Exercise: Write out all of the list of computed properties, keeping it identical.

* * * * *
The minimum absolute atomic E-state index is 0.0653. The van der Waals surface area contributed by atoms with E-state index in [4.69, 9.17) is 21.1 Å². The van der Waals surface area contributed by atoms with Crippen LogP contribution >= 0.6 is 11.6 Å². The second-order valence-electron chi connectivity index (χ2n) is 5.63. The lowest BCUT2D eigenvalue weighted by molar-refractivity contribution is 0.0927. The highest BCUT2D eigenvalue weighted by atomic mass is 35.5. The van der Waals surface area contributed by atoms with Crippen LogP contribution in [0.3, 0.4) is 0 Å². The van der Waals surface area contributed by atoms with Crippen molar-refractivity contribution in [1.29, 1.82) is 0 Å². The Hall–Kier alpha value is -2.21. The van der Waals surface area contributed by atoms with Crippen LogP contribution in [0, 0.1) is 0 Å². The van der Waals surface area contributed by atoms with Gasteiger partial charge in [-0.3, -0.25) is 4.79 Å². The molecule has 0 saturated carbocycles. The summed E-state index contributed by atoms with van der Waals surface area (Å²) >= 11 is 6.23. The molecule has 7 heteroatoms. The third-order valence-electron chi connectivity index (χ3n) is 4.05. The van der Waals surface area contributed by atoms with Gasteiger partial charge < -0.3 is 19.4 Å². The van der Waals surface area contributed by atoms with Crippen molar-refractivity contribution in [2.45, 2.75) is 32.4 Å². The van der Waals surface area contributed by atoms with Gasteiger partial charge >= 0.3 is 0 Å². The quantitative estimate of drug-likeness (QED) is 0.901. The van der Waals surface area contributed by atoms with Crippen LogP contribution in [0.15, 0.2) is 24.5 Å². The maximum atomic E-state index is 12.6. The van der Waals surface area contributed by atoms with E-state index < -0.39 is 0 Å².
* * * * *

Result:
The minimum absolute atomic E-state index is 0.0653. The van der Waals surface area contributed by atoms with E-state index in [4.69, 9.17) is 21.1 Å². The van der Waals surface area contributed by atoms with Crippen LogP contribution >= 0.6 is 11.6 Å². The second-order valence-electron chi connectivity index (χ2n) is 5.63. The lowest BCUT2D eigenvalue weighted by molar-refractivity contribution is 0.0927. The highest BCUT2D eigenvalue weighted by atomic mass is 35.5. The van der Waals surface area contributed by atoms with Crippen LogP contribution in [0.3, 0.4) is 0 Å². The van der Waals surface area contributed by atoms with Crippen molar-refractivity contribution in [1.29, 1.82) is 0 Å². The Hall–Kier alpha value is -2.21. The van der Waals surface area contributed by atoms with Crippen LogP contribution in [0, 0.1) is 0 Å². The van der Waals surface area contributed by atoms with Gasteiger partial charge in [-0.3, -0.25) is 4.79 Å². The molecule has 0 saturated carbocycles. The summed E-state index contributed by atoms with van der Waals surface area (Å²) >= 11 is 6.23. The molecule has 7 heteroatoms. The third-order valence-electron chi connectivity index (χ3n) is 4.05. The van der Waals surface area contributed by atoms with Gasteiger partial charge < -0.3 is 19.4 Å². The van der Waals surface area contributed by atoms with Crippen molar-refractivity contribution in [2.45, 2.75) is 32.4 Å². The van der Waals surface area contributed by atoms with Gasteiger partial charge >= 0.3 is 0 Å². The quantitative estimate of drug-likeness (QED) is 0.901. The van der Waals surface area contributed by atoms with Crippen LogP contribution in [0.15, 0.2) is 24.5 Å². The maximum atomic E-state index is 12.6. The van der Waals surface area contributed by atoms with E-state index < -0.39 is 0 Å².